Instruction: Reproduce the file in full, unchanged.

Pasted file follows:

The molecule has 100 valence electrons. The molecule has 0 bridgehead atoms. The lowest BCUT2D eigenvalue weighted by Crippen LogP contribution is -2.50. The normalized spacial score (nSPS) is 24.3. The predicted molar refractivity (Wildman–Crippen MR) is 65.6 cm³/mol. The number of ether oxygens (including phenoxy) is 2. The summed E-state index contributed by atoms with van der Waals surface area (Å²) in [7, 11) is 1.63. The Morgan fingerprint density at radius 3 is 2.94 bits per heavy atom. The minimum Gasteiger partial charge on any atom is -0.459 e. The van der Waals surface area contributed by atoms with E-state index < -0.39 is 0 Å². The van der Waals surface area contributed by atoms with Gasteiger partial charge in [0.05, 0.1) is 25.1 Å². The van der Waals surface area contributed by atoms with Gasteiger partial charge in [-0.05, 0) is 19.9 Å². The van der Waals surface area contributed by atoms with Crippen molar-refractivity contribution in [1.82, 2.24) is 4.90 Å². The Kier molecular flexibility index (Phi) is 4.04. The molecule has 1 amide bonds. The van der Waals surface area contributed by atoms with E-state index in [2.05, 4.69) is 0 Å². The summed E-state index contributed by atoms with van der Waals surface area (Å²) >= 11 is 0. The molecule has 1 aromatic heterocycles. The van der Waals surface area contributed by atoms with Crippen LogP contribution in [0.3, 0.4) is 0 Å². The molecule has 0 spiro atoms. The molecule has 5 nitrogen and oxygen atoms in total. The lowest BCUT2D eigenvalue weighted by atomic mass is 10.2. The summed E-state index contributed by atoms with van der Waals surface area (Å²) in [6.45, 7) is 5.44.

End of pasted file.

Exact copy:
The molecule has 100 valence electrons. The molecule has 0 bridgehead atoms. The lowest BCUT2D eigenvalue weighted by Crippen LogP contribution is -2.50. The normalized spacial score (nSPS) is 24.3. The predicted molar refractivity (Wildman–Crippen MR) is 65.6 cm³/mol. The number of ether oxygens (including phenoxy) is 2. The summed E-state index contributed by atoms with van der Waals surface area (Å²) in [7, 11) is 1.63. The Morgan fingerprint density at radius 3 is 2.94 bits per heavy atom. The minimum Gasteiger partial charge on any atom is -0.459 e. The van der Waals surface area contributed by atoms with E-state index < -0.39 is 0 Å². The van der Waals surface area contributed by atoms with Gasteiger partial charge in [0.05, 0.1) is 25.1 Å². The van der Waals surface area contributed by atoms with Gasteiger partial charge in [-0.05, 0) is 19.9 Å². The van der Waals surface area contributed by atoms with Crippen molar-refractivity contribution in [1.82, 2.24) is 4.90 Å². The Kier molecular flexibility index (Phi) is 4.04. The molecule has 1 amide bonds. The van der Waals surface area contributed by atoms with E-state index in [2.05, 4.69) is 0 Å². The summed E-state index contributed by atoms with van der Waals surface area (Å²) >= 11 is 0. The molecule has 1 aromatic heterocycles. The van der Waals surface area contributed by atoms with Crippen LogP contribution in [0.3, 0.4) is 0 Å². The molecule has 0 spiro atoms. The molecule has 5 nitrogen and oxygen atoms in total. The lowest BCUT2D eigenvalue weighted by atomic mass is 10.2. The summed E-state index contributed by atoms with van der Waals surface area (Å²) in [6.45, 7) is 5.44.